Mr. McClurkin's insurance fraud scheme was similarly calculated, motivated by greed and antithetical to the principles of our legal system. Consequently, the nature of his misconduct weighs against him but does not, by itself, preclude reinstatement.
MATURITY AND EXPERIENCE
Mr. McClurkin had been an attorney for seven years and was in his mid-thirties at the time he became involved in the fraudulent scheme. As the Hearing Board noted, his misconduct was motivated by greed and cannot be attributed to or mitigated by his age or level of experience. Consequently, this factor also weighs against him. See also McClurkin, No. 02 RT 3002, Review Board Report and Recommendation at 7 (The fact that Mr. McClurkin was a mature individual and an experienced attorney at the time of his misconduct weighs against him).
RECOGNITION OF THE NATURE AND SERIOUSNESS OF MISCONDUCT
The Hearing Board found that Mr. McClurkin is sincerely repentant and recognizes the nature and seriousness of his misconduct. The Administrator argues that Mr. McClurkin's conduct since his disbarment and his testimony at the hearing below do not clearly and convincingly establish that he appreciates the wrongfulness of his misconduct.
After listening to Mr. McClurkin's testimony and observing his demeanor, the Hearing Board concluded that he accepted responsibility for his misconduct and acknowledged that it was wrong. The Hearing Board was in the best position to assess Mr. McClurkin's credibility, and we defer to its findings as to his candor, forthrightness and sincerity. In re Berkley, 96 Ill. 2d 404, 411, 451 N.E.2d 848 (1983). The Administrator has provided no persuasive reason to disturb the finding that Mr. McClurkin clearly acknowledged and expressed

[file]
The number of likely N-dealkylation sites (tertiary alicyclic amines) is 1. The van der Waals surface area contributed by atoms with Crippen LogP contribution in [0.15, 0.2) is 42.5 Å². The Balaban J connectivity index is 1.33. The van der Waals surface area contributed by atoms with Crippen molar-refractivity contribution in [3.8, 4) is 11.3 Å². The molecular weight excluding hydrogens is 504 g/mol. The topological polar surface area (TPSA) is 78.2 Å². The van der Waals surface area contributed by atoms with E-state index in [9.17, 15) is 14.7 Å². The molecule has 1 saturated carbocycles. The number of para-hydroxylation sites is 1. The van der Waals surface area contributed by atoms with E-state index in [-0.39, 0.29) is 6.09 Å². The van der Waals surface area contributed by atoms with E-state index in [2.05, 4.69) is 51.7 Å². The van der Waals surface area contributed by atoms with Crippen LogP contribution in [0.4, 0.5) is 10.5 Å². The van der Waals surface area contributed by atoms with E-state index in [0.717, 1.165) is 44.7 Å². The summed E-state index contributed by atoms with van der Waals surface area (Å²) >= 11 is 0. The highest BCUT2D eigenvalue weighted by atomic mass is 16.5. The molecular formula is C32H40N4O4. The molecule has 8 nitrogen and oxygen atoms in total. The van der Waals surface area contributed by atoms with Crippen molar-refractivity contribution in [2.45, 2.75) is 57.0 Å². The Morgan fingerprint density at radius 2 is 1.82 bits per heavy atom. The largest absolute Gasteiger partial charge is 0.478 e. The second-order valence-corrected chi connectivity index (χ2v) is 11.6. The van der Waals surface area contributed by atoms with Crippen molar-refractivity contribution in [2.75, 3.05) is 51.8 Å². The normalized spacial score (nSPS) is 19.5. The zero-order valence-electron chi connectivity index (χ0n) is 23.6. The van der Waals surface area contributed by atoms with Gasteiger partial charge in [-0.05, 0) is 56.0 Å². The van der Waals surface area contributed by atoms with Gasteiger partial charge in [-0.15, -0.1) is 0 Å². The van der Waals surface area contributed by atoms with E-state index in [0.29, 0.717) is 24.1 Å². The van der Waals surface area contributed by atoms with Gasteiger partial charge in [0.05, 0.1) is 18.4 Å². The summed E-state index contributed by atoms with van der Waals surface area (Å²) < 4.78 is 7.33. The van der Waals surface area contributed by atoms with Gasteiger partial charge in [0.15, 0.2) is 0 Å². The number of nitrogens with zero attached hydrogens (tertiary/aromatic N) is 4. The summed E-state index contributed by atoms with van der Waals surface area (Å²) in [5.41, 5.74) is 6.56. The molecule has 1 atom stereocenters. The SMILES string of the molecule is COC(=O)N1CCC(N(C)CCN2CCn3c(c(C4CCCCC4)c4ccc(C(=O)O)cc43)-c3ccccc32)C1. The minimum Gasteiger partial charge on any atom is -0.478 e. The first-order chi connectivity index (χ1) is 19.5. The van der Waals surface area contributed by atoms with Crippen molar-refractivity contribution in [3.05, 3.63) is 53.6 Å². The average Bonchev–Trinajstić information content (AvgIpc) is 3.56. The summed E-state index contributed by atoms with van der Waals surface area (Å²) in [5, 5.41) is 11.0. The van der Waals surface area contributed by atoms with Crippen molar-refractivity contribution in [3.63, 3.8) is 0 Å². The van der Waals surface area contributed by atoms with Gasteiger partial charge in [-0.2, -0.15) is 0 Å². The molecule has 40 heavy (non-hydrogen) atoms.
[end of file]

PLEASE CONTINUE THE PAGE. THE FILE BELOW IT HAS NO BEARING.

remorse for his wrongdoing. We will address separately his conduct since his disbarment and how it impacts the issue of rehabilitation.
Restitution is a condition of reinstatement, "except in those rare instances where repayment to the victims is conclusively established to be an impossibility." Berkley, 96 Ill.2d at 412, 451 N.E.2d 848. In such rare instances, the petitioner has the burden of presenting conclusive proof that restitution is impossible. Berkley, 96 Ill.2d at 412-13, 451 N.E.2d 848.
At no time since his removal from the roll of attorneys has Mr. McClurkin attempted to contact any of the insurance companies that he defrauded to try to make restitution. In Mr. McClurkin's first petition for reinstatement, the Hearing Board found that restitution was possible because he knew how much he owed and which insurance companies were involved. McClurkin, No. 02 RT 3002, Hearing Board Report at 13. The Hearing Board listed the sixteen insurance companies to which Mr. McClurkin was to make restitution.
The Review Board subsequently found that the insurance companies were readily locatable, and that Mr. McClurkin's failure to make any meaningful effort toward restitution weighed heavily against reinstatement. McClurkin, No. 02 RT 3002, Review Board Report at 9. After Mr. McClurkin withdrew his first petition for reinstatement, he created an escrow account for the purpose of making restitution in which he deposited $40,000.
In his current petition for reinstatement, Mr. McClurkin testified that the funds were an advance on his inheritance from his father. The escrow account is in Mr. McClurkin's and his father's names. Mr. McClurkin testified that his father's name is on the account so that, if anything were to happen to Mr. McClurkin, the money would revert to his father Mr. McClurkin has yet to disburse any of the funds.